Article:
57. Telegram From the Embassy in Poland to the Department of State0

1632. Re Deptel 1368.1 I am gratified with Department’s insistence on Polish cash purchases cotton and rice as condition Title I sales those commodities under amendment December 15 agreement. Nonetheless, Department’s proposal remains clearly very attractive financial proposition [Page 118]for Poles which they should not be permitted to realize without at least some concrete concessions to our reasonable requirements.

Therefore and as a minimum I must reiterate and strongly urge that a communique fully describing and explaining the background of total US economic aid to Poland since 1957, be negotiated and accepted for wide distribution by the Polish side as an integral part of the proposed amendment (Embdes 352).2 I consider this to be a matter of right and prudence for the reasons cited in A–5193 and not a new or unreasonable condition. (Perhaps as Drozniak suggested, publicity will pose no problem, however when we discussed it with him in Warsaw he dismissed our complaint as unjustified and no consequence.)

I believe we must show the Poles now that we really mean business on publicity. To do so will provide an immediate practical test of Polish intentions, possibly settle the problem, and facilitate moving on to other matters in the forthcoming negotiations. To fail to do so now only postpones the matter unnecessarily and prejudices its later presentation in Warsaw. Parenthetically, Gomulka’s April 13 statement (Embtel 1610)4 about economic competition with capitalism and textile raw material imports for which Poland “must pay” is further evidence of the need for and significance of adequate publicity for US aid.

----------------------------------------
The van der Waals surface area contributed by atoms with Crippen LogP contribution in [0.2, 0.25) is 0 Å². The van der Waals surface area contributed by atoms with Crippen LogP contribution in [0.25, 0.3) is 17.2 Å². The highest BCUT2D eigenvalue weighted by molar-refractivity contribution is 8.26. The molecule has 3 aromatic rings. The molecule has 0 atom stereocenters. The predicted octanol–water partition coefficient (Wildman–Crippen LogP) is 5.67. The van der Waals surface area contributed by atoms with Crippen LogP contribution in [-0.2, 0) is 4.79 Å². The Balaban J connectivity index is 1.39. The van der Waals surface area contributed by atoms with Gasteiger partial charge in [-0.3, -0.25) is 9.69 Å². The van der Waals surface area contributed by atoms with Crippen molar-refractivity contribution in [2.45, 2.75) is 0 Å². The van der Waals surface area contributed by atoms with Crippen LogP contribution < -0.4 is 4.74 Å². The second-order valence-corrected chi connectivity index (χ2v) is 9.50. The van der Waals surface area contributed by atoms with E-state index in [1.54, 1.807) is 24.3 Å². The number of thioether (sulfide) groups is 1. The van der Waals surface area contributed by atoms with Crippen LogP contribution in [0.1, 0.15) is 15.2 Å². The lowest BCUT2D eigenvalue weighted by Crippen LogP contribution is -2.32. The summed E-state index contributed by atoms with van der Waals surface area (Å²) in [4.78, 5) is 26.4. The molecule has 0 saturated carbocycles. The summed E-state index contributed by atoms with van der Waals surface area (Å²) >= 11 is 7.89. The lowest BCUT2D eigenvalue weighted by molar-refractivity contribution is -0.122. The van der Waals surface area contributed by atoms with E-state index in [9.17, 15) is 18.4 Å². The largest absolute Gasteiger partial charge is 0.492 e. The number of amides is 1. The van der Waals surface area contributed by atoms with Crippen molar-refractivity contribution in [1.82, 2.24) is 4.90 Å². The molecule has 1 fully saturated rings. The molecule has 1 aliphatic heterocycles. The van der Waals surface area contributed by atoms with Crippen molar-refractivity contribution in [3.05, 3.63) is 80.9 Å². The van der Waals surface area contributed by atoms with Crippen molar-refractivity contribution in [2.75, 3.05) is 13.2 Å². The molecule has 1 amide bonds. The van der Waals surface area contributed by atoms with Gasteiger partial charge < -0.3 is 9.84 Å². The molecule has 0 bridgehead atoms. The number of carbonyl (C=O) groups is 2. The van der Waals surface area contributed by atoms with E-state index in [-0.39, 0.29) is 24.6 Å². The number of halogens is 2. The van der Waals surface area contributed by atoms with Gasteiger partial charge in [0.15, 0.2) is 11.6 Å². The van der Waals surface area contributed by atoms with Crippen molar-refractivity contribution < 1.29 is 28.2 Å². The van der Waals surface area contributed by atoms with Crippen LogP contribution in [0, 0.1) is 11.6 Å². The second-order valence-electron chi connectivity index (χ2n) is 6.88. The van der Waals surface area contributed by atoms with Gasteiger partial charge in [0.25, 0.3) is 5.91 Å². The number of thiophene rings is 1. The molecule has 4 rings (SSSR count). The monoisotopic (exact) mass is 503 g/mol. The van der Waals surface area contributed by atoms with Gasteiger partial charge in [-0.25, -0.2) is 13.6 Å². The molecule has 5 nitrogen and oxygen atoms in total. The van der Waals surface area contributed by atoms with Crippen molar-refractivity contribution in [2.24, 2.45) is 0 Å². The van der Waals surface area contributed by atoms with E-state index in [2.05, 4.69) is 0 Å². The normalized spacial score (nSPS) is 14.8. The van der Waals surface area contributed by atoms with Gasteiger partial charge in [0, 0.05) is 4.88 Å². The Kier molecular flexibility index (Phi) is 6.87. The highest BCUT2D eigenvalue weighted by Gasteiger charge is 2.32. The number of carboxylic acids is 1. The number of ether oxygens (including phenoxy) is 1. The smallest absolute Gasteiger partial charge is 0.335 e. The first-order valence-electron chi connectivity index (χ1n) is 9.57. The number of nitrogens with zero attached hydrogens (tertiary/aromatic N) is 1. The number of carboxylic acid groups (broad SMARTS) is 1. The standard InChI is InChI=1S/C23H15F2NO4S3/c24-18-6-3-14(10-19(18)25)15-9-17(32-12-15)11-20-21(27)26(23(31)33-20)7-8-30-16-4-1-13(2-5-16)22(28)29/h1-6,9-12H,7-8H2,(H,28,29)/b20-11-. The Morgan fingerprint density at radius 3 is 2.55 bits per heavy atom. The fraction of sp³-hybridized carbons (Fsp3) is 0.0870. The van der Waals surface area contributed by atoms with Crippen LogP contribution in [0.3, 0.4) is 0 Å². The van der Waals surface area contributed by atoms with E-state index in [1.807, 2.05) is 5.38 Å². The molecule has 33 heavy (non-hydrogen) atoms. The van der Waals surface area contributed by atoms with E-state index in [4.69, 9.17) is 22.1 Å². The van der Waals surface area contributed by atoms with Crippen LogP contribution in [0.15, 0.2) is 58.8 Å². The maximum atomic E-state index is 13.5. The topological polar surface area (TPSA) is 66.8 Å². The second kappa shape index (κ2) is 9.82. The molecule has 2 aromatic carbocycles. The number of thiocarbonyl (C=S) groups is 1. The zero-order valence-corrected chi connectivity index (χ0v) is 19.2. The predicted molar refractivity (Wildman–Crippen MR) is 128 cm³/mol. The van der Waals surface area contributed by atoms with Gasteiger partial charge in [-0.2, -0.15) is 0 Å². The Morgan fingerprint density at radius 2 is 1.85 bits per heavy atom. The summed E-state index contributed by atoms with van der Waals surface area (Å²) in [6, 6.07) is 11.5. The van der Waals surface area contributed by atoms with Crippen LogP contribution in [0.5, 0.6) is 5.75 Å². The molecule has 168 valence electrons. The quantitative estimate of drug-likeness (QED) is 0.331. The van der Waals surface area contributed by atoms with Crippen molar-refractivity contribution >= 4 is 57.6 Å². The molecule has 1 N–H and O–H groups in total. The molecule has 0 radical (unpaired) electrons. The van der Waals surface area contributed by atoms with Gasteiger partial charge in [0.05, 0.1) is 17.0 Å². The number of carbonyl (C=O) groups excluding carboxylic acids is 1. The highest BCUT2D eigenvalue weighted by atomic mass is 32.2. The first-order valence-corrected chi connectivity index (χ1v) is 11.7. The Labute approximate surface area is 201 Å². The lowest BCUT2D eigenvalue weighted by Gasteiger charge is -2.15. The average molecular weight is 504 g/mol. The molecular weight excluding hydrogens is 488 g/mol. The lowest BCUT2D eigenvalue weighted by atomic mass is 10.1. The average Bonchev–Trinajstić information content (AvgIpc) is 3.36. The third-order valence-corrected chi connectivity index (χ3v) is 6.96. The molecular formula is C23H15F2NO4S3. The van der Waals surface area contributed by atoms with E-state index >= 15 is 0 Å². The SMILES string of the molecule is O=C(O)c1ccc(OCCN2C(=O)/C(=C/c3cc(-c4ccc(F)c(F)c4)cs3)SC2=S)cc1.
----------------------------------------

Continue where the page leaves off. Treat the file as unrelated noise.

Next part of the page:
I am also gratified that Department’s postponement of consideration of Polish grain requests will give us an opportunity to begin to balance accounts more evenly. In this connection I look forward to receiving the instruction pouched April 16. I trust any further negotiations will enable us to obtain some of the advantages mentioned in previous Embassy communications.5

Cabot
  1. Source: Department of State, Central Files, 611.4841/4–1762. Confidential; Priority.
  2. Document 56.
  3. Despatch 352, March 16, discussed Polish publicity for P.L. 480 agreements. (Department of State, Central Files, 611.484/3–1662)
  4. Airgram A–159, March 15, discussed ways to utilize P.L. 480 aid to increase U.S. influence in Poland. (Ibid., 611.48/3–1562)
  5. Telegram 1610, April 16, reported on Gomulka’s speech on export policy. (Ibid., 411.4841/4–1662)
  6. In telegram 1392 to Warsaw, April 10, the Department of State reiterated its disinterest in a joint U.S.-Polish statement and the reasons for this position and informed the Embassy that it believed that the two sides were on the verge of an agreement on a cotton and rice amendment that it hoped to sign on April 19. (Ibid., 611.4841/4–1762) For text of the agreement as signed on that date, see TIAS 4998.